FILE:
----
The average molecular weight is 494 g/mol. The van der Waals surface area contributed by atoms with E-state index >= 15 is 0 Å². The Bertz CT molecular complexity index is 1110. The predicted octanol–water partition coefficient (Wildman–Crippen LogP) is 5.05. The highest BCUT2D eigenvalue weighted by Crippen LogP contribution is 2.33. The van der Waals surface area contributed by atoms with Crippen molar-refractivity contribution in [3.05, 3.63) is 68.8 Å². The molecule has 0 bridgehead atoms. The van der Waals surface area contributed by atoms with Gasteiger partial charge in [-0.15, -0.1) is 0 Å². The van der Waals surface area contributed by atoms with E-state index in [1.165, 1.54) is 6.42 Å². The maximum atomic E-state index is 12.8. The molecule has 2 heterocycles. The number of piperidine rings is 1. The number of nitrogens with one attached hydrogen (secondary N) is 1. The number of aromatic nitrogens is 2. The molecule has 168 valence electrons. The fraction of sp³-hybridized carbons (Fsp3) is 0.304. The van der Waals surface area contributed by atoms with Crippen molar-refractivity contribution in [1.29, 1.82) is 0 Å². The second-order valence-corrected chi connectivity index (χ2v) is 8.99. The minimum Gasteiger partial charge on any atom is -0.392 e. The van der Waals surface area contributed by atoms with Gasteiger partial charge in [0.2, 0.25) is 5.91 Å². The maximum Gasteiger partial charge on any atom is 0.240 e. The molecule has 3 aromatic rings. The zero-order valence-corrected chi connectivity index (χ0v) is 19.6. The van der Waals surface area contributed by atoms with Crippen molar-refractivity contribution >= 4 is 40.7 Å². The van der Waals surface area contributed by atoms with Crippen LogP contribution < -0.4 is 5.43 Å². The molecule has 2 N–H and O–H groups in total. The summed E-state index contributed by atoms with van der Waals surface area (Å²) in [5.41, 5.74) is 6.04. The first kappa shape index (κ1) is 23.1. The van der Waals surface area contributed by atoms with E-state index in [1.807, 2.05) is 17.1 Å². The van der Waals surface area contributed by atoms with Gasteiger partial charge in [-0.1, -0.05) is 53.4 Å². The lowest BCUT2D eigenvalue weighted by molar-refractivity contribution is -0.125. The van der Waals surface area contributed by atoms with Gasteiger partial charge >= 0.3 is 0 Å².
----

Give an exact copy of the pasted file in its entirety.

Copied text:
The average molecular weight is 494 g/mol. The van der Waals surface area contributed by atoms with E-state index >= 15 is 0 Å². The Bertz CT molecular complexity index is 1110. The predicted octanol–water partition coefficient (Wildman–Crippen LogP) is 5.05. The highest BCUT2D eigenvalue weighted by Crippen LogP contribution is 2.33. The van der Waals surface area contributed by atoms with Crippen molar-refractivity contribution in [3.05, 3.63) is 68.8 Å². The molecule has 0 bridgehead atoms. The van der Waals surface area contributed by atoms with Gasteiger partial charge in [-0.15, -0.1) is 0 Å². The van der Waals surface area contributed by atoms with E-state index in [1.165, 1.54) is 6.42 Å². The maximum atomic E-state index is 12.8. The molecule has 2 heterocycles. The number of piperidine rings is 1. The number of nitrogens with one attached hydrogen (secondary N) is 1. The number of aromatic nitrogens is 2. The molecule has 168 valence electrons. The fraction of sp³-hybridized carbons (Fsp3) is 0.304. The van der Waals surface area contributed by atoms with Crippen molar-refractivity contribution in [1.29, 1.82) is 0 Å². The second-order valence-corrected chi connectivity index (χ2v) is 8.99. The minimum Gasteiger partial charge on any atom is -0.392 e. The van der Waals surface area contributed by atoms with Gasteiger partial charge in [0.2, 0.25) is 5.91 Å². The maximum Gasteiger partial charge on any atom is 0.240 e. The molecule has 3 aromatic rings. The zero-order valence-corrected chi connectivity index (χ0v) is 19.6. The van der Waals surface area contributed by atoms with Crippen molar-refractivity contribution >= 4 is 40.7 Å². The van der Waals surface area contributed by atoms with Crippen LogP contribution < -0.4 is 5.43 Å². The molecule has 2 N–H and O–H groups in total. The summed E-state index contributed by atoms with van der Waals surface area (Å²) in [5.41, 5.74) is 6.04. The first kappa shape index (κ1) is 23.1. The van der Waals surface area contributed by atoms with E-state index in [1.807, 2.05) is 17.1 Å². The van der Waals surface area contributed by atoms with Gasteiger partial charge in [-0.1, -0.05) is 53.4 Å². The lowest BCUT2D eigenvalue weighted by molar-refractivity contribution is -0.125. The van der Waals surface area contributed by atoms with Gasteiger partial charge >= 0.3 is 0 Å².